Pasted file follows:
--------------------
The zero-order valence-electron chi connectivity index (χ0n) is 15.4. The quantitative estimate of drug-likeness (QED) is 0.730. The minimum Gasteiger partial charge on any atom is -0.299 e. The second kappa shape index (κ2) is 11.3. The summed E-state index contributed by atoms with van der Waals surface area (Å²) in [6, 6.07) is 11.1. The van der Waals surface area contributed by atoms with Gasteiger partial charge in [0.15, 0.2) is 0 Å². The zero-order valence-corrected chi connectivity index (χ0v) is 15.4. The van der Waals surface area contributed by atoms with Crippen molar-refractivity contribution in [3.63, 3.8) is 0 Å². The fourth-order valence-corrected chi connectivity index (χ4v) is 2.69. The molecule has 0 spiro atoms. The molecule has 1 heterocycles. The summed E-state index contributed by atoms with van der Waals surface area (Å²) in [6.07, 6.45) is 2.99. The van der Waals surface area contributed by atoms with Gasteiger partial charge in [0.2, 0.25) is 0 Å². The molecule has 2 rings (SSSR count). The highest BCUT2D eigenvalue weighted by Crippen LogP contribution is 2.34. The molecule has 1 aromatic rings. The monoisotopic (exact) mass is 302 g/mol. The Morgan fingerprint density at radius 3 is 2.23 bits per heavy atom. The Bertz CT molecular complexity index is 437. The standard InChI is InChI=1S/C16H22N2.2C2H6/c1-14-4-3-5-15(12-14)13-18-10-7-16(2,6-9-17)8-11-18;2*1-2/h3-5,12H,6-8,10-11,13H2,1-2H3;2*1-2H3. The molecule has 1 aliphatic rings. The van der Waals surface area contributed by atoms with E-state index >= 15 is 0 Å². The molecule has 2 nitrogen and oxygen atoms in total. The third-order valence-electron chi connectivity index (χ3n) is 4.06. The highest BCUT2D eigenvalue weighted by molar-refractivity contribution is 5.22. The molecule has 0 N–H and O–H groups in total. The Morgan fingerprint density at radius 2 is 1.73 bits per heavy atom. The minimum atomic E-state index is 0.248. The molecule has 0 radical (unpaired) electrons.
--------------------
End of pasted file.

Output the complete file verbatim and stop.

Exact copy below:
The zero-order valence-electron chi connectivity index (χ0n) is 15.4. The quantitative estimate of drug-likeness (QED) is 0.730. The minimum Gasteiger partial charge on any atom is -0.299 e. The second kappa shape index (κ2) is 11.3. The summed E-state index contributed by atoms with van der Waals surface area (Å²) in [6, 6.07) is 11.1. The van der Waals surface area contributed by atoms with Gasteiger partial charge in [0.15, 0.2) is 0 Å². The zero-order valence-corrected chi connectivity index (χ0v) is 15.4. The van der Waals surface area contributed by atoms with Crippen molar-refractivity contribution in [3.63, 3.8) is 0 Å². The fourth-order valence-corrected chi connectivity index (χ4v) is 2.69. The molecule has 0 spiro atoms. The molecule has 1 heterocycles. The summed E-state index contributed by atoms with van der Waals surface area (Å²) in [6.07, 6.45) is 2.99. The van der Waals surface area contributed by atoms with Gasteiger partial charge in [0.2, 0.25) is 0 Å². The molecule has 2 rings (SSSR count). The highest BCUT2D eigenvalue weighted by Crippen LogP contribution is 2.34. The molecule has 1 aromatic rings. The monoisotopic (exact) mass is 302 g/mol. The Morgan fingerprint density at radius 3 is 2.23 bits per heavy atom. The Bertz CT molecular complexity index is 437. The standard InChI is InChI=1S/C16H22N2.2C2H6/c1-14-4-3-5-15(12-14)13-18-10-7-16(2,6-9-17)8-11-18;2*1-2/h3-5,12H,6-8,10-11,13H2,1-2H3;2*1-2H3. The molecule has 1 aliphatic rings. The van der Waals surface area contributed by atoms with E-state index >= 15 is 0 Å². The molecule has 2 nitrogen and oxygen atoms in total. The third-order valence-electron chi connectivity index (χ3n) is 4.06. The highest BCUT2D eigenvalue weighted by molar-refractivity contribution is 5.22. The molecule has 0 N–H and O–H groups in total. The Morgan fingerprint density at radius 2 is 1.73 bits per heavy atom. The minimum atomic E-state index is 0.248. The molecule has 0 radical (unpaired) electrons.